This major bug has shaken my initial faith in iBank and wasted an inordinate amount of my time. I will be taking full advantage of the 30-day free trial period before I commit to Quicken or iBank. I like the iBank UI and feature set, but I cannot deal with maddening bugs like the above. For now, iBank is in the lead, but if I find another significant glitch, I might be returning to the tried and true Quicken 2005.

8 comments… add one
  • Tony Jul 14, 2011 Link

    Found your post I share your frustration. I’m trying the conversation now and can’t get my brokerage account to show correctly. The “share adjustments” have also adjusted my balances and typically indicate I have not closed positions when in actuality I’ve already covered the positions. If you find a solution please provide!

  • Ken Chan Jul 14, 2011 Link

    @Tony. I think you have to look at the portfolio to see when the share adjustments are taking place. Go back to the corresponding transaction on the register and change the transaction type from buy or sell to buy to open/close or sell to open/close, and see if that removes the share adjustment from the portfolio page.

  • Tony Jul 14, 2011 Link

    Thank you, but it turns out I also had to merge a few transactions which I hated to do. For example I:

    Sold short 100 shares of XYZ on Jan 1 for $1000 (Sell to Open)
    Covered 25 shares of XYZ on Mar 1 for $200 (Buy to Close)
    Covered 50 shares of XYZ on Aug 1 for $400 (Buy to Close)
    Covered 25 shares of XYZ on Dec 1 for $300 (Buy to Close)

    However, iBank gave me this odd “share adjustments” sometimes (not every transaction and I can’t find a pattern) so that instead of my position being closed (net 0 shares on Dec 1) I showed I actually owned shares long (no real pattern here either on the # of shares).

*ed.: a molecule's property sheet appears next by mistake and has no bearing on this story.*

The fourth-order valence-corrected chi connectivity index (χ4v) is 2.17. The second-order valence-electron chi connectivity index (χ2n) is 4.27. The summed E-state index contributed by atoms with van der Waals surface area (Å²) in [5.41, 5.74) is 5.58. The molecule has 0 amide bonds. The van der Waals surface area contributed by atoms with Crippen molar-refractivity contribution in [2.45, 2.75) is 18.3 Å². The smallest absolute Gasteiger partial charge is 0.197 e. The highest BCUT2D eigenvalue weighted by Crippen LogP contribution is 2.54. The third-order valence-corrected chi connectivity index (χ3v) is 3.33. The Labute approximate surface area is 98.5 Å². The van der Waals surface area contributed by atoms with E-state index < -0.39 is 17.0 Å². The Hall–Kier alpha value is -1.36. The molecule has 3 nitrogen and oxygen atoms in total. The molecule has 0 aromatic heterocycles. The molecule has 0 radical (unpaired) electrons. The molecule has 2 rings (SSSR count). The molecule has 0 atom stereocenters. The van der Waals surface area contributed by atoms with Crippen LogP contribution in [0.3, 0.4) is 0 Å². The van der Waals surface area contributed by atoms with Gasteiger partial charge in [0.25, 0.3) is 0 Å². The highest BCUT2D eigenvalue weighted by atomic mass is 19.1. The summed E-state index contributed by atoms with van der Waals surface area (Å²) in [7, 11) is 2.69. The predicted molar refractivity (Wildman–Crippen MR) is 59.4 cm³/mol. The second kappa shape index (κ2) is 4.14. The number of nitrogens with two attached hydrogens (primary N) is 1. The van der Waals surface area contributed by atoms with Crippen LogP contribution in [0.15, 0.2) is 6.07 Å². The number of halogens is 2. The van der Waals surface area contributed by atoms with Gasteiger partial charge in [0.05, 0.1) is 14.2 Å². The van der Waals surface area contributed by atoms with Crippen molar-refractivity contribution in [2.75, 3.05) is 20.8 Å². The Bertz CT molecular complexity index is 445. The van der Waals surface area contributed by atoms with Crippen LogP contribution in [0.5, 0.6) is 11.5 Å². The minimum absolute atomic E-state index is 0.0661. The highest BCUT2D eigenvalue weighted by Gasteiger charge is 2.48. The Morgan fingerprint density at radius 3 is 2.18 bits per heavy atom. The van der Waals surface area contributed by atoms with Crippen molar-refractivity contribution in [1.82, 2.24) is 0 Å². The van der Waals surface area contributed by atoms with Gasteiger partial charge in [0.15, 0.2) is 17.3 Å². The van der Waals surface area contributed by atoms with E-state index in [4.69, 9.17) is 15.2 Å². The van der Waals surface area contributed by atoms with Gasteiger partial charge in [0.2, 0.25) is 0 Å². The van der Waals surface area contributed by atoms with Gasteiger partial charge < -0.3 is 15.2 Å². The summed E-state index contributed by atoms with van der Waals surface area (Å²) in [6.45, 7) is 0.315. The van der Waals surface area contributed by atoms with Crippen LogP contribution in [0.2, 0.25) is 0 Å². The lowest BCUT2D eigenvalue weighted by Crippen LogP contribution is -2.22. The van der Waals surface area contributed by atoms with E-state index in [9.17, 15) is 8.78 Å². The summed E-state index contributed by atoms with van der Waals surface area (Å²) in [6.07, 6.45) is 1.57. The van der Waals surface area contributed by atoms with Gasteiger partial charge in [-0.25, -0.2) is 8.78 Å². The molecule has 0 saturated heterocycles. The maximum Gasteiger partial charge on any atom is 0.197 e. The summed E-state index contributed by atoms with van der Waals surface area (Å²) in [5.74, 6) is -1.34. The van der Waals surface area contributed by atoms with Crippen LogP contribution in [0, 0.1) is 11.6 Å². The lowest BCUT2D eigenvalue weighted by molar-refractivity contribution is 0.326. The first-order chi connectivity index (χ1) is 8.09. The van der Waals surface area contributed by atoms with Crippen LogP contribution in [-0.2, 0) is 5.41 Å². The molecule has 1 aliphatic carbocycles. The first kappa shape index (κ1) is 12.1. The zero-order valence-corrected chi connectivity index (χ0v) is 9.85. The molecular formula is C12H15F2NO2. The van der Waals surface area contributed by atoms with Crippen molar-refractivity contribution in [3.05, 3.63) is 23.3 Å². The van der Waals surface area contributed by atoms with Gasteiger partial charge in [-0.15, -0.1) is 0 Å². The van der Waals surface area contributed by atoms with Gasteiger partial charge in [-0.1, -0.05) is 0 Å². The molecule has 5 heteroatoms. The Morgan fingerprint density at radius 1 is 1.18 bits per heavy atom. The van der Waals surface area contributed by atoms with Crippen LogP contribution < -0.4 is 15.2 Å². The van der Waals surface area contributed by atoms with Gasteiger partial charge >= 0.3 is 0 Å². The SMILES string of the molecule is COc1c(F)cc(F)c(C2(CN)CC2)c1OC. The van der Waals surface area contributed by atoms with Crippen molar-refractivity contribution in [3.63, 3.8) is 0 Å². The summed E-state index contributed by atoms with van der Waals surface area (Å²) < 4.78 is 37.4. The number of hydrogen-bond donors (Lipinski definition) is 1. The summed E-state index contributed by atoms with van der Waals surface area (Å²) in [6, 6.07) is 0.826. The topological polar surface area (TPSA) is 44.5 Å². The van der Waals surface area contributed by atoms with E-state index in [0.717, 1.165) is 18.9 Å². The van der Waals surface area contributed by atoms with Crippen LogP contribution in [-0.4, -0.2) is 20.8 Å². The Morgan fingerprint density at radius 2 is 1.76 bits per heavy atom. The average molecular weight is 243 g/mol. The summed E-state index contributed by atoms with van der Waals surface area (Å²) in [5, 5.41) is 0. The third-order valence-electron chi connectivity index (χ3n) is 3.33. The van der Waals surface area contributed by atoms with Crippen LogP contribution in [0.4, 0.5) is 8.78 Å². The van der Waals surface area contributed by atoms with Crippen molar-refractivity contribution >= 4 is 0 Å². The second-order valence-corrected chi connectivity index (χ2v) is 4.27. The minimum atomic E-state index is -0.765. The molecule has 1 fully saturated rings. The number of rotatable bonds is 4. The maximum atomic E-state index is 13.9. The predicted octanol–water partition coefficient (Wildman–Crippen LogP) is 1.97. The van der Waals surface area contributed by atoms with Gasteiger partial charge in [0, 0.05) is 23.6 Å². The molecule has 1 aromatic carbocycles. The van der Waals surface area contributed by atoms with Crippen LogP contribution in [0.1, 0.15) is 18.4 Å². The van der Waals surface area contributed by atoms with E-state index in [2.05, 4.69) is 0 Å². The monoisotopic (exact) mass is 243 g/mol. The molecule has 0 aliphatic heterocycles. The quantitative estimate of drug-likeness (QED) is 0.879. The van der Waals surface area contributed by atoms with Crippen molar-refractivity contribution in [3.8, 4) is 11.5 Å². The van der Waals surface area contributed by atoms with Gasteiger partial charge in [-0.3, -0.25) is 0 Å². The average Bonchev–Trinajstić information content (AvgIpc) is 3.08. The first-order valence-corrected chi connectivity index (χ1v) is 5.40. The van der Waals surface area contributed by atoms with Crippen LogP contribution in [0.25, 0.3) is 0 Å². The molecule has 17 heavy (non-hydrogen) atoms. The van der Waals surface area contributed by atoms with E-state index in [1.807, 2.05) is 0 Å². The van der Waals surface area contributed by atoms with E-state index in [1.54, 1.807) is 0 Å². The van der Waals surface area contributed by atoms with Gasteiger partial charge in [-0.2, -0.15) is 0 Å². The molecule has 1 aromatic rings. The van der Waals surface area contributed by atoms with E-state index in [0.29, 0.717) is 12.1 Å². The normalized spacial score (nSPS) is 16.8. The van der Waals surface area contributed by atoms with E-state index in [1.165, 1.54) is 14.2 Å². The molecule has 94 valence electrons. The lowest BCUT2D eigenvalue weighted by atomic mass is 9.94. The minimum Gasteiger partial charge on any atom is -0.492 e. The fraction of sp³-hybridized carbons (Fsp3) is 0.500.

I tried copying and pasting the transactions, deleting and inputting and nothing worked. In the end the only thing that worked was merging the separate cover transactions into 1 transaction (there by recording several incorrect dates). Thankfully the “share adjustments” were all in the same year so no effect to taxable capital gains/losses but it still annoys me.

    You see anything similar?

    Thanks for help,

    Tony – Quicken since 1998 but may be no more?

  • Tony Jul 14, 2011 Link

    Also, I’ve got another question to see if you have something similar and I’ve got an inquiry into iBank as we get 30 free days of support.

    When I do a portfolio report for “today” I show 3 positions in 3 separate companies of 0.0000 shares for $0.00. The annoying thing is that the positions are clearly closed yet the still show-up and their prior gains/losses are skewing current totals.

    You see anything similar or have any ideas on resolution?

  • Tony Jul 14, 2011 Link

    Correction: Quicken since August 1, 1995

    How’d I forget!

  • Ken Chan Jul 14, 2011 Link

    @Tony. I had a similar situation where I shorted, and then covered during several subsequent transactions. For the short sale, I changed the “sell” to “sell to open.” However, since that solved my immediate problem, I left the subsequent covers as “buy” instead of changing them to “buy to close.”

    I also see the problem in the iBank portfolio report where some securities with zero shares are listed. However, these are also showing zero value, cost basis and gain/loss.

  • Tony Jul 15, 2011 Link

    Couldn’t re-find your blog for a bit and then I tried “Chinese American Quicken”. Your the top google hit!

    Tech support emailed me back and I’m providing them additional detail. I’ll let you know the outcome.